Truth and Reality in Marx and Hegel: A Reassessment

By Czeslaw Prokopczyk | Go to book overview

Concluding Remarks

When the results of our study are viewed with regard to all the major developments in Marxism from its origins to its most recent issues and positions, some questions may emerge. The first one could be formulated this way: why is it that, in spite of the original presence of this practical understanding of truth, rooted in Hegel and so different from the classical concept of truth, it is exactly the classical definition of truth that has been most dominant in all subsequent history of Marxism?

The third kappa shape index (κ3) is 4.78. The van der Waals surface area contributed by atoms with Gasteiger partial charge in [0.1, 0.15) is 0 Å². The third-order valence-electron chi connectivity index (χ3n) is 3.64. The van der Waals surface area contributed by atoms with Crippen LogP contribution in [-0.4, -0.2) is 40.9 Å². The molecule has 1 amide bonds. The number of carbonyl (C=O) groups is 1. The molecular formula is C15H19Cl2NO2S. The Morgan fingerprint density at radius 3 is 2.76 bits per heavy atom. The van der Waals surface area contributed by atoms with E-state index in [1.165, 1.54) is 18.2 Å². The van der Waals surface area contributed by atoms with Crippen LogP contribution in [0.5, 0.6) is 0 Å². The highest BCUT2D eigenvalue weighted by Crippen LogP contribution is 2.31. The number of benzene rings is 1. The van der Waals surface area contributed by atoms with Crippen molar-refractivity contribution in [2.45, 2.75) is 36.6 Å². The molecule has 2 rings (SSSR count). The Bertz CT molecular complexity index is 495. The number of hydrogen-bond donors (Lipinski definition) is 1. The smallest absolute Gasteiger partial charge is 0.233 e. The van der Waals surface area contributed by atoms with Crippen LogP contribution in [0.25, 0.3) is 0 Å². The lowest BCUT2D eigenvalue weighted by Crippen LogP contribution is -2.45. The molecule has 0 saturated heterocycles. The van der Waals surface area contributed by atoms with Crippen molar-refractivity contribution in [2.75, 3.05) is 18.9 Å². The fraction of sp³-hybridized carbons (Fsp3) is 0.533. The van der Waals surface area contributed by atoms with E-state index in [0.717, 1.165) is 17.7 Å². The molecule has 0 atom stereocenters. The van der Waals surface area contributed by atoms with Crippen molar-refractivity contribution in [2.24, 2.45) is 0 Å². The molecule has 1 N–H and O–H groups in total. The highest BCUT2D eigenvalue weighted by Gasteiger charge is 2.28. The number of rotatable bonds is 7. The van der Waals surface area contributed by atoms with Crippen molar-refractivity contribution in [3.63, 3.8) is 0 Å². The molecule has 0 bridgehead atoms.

The answer to this question is quite simple. A superficial similarity of the formulations (that is, the conformity between objects and thoughts about them), emerging at a certain stage of elaboration of those two different conceptions of truth, was misunderstood as their complete identity, and as a result it became customary in Marxism to notice, instead of two different conceptions that philosophically exclude each other, only one conception, that one which was much easier to recognize, name and accept, due to its long and respectable tradition and an appeal to common sense. The accepted conception was in essence the classical conception of truth, with the added element of human practice working in this conception as a criterion of truth. The acceptance of the conception into Marxism was not, however, carried out through any refutation of the other conception, and so the latter was frequently though vaguely resorted to by Marxists as well, especially when they were referring to Marx's eleventh thesis on Feuerbach, stating that the aim of the new concern was not to interpret the world, but to change it.

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